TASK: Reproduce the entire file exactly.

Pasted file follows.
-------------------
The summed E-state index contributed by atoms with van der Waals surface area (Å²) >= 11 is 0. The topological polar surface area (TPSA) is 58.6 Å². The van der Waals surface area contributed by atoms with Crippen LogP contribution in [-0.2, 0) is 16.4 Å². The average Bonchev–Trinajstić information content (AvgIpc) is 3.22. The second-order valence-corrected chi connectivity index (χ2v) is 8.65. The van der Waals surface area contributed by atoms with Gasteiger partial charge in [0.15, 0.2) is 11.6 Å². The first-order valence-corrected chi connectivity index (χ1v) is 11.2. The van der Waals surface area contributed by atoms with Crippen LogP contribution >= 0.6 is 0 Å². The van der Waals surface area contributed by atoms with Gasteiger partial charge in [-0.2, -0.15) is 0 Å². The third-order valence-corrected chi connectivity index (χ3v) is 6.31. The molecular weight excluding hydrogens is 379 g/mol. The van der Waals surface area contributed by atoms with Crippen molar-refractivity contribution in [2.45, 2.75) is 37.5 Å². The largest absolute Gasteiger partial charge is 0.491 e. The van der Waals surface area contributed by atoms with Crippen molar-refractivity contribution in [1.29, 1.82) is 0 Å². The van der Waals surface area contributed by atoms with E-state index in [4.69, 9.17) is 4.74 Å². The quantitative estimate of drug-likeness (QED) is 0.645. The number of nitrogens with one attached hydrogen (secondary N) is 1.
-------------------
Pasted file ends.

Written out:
The summed E-state index contributed by atoms with van der Waals surface area (Å²) >= 11 is 0. The topological polar surface area (TPSA) is 58.6 Å². The van der Waals surface area contributed by atoms with Crippen LogP contribution in [-0.2, 0) is 16.4 Å². The average Bonchev–Trinajstić information content (AvgIpc) is 3.22. The second-order valence-corrected chi connectivity index (χ2v) is 8.65. The van der Waals surface area contributed by atoms with Gasteiger partial charge in [0.15, 0.2) is 11.6 Å². The first-order valence-corrected chi connectivity index (χ1v) is 11.2. The van der Waals surface area contributed by atoms with Crippen LogP contribution >= 0.6 is 0 Å². The van der Waals surface area contributed by atoms with Gasteiger partial charge in [-0.2, -0.15) is 0 Å². The third-order valence-corrected chi connectivity index (χ3v) is 6.31. The molecular weight excluding hydrogens is 379 g/mol. The van der Waals surface area contributed by atoms with Crippen molar-refractivity contribution in [2.45, 2.75) is 37.5 Å². The largest absolute Gasteiger partial charge is 0.491 e. The van der Waals surface area contributed by atoms with Crippen molar-refractivity contribution in [1.29, 1.82) is 0 Å². The van der Waals surface area contributed by atoms with E-state index in [4.69, 9.17) is 4.74 Å². The quantitative estimate of drug-likeness (QED) is 0.645. The number of nitrogens with one attached hydrogen (secondary N) is 1.